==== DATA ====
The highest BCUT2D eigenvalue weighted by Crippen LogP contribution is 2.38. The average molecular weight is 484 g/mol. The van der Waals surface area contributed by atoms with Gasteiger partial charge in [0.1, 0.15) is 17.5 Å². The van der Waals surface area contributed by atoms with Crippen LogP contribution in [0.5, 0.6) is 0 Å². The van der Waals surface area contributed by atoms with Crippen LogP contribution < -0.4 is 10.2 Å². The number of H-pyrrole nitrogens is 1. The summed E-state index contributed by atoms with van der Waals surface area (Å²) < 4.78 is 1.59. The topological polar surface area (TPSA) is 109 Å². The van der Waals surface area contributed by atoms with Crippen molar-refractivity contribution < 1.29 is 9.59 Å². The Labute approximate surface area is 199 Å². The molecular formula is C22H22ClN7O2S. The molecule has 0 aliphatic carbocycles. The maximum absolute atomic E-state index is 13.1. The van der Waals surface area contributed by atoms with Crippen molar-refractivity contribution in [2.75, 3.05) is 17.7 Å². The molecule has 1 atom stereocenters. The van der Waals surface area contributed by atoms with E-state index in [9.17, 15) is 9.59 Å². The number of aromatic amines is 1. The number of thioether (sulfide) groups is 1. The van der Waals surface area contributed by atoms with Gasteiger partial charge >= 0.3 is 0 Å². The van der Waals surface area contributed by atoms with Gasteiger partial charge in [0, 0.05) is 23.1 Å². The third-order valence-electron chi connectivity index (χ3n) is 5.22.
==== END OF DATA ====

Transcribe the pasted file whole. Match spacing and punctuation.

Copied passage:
The highest BCUT2D eigenvalue weighted by Crippen LogP contribution is 2.38. The average molecular weight is 484 g/mol. The van der Waals surface area contributed by atoms with Gasteiger partial charge in [0.1, 0.15) is 17.5 Å². The van der Waals surface area contributed by atoms with Crippen LogP contribution in [0.5, 0.6) is 0 Å². The van der Waals surface area contributed by atoms with Crippen LogP contribution < -0.4 is 10.2 Å². The number of H-pyrrole nitrogens is 1. The summed E-state index contributed by atoms with van der Waals surface area (Å²) < 4.78 is 1.59. The topological polar surface area (TPSA) is 109 Å². The van der Waals surface area contributed by atoms with Crippen molar-refractivity contribution < 1.29 is 9.59 Å². The Labute approximate surface area is 199 Å². The molecular formula is C22H22ClN7O2S. The molecule has 0 aliphatic carbocycles. The maximum absolute atomic E-state index is 13.1. The van der Waals surface area contributed by atoms with Crippen molar-refractivity contribution in [2.75, 3.05) is 17.7 Å². The molecule has 1 atom stereocenters. The van der Waals surface area contributed by atoms with E-state index in [9.17, 15) is 9.59 Å². The number of aromatic amines is 1. The number of thioether (sulfide) groups is 1. The van der Waals surface area contributed by atoms with Gasteiger partial charge >= 0.3 is 0 Å². The van der Waals surface area contributed by atoms with Gasteiger partial charge in [0, 0.05) is 23.1 Å². The third-order valence-electron chi connectivity index (χ3n) is 5.22.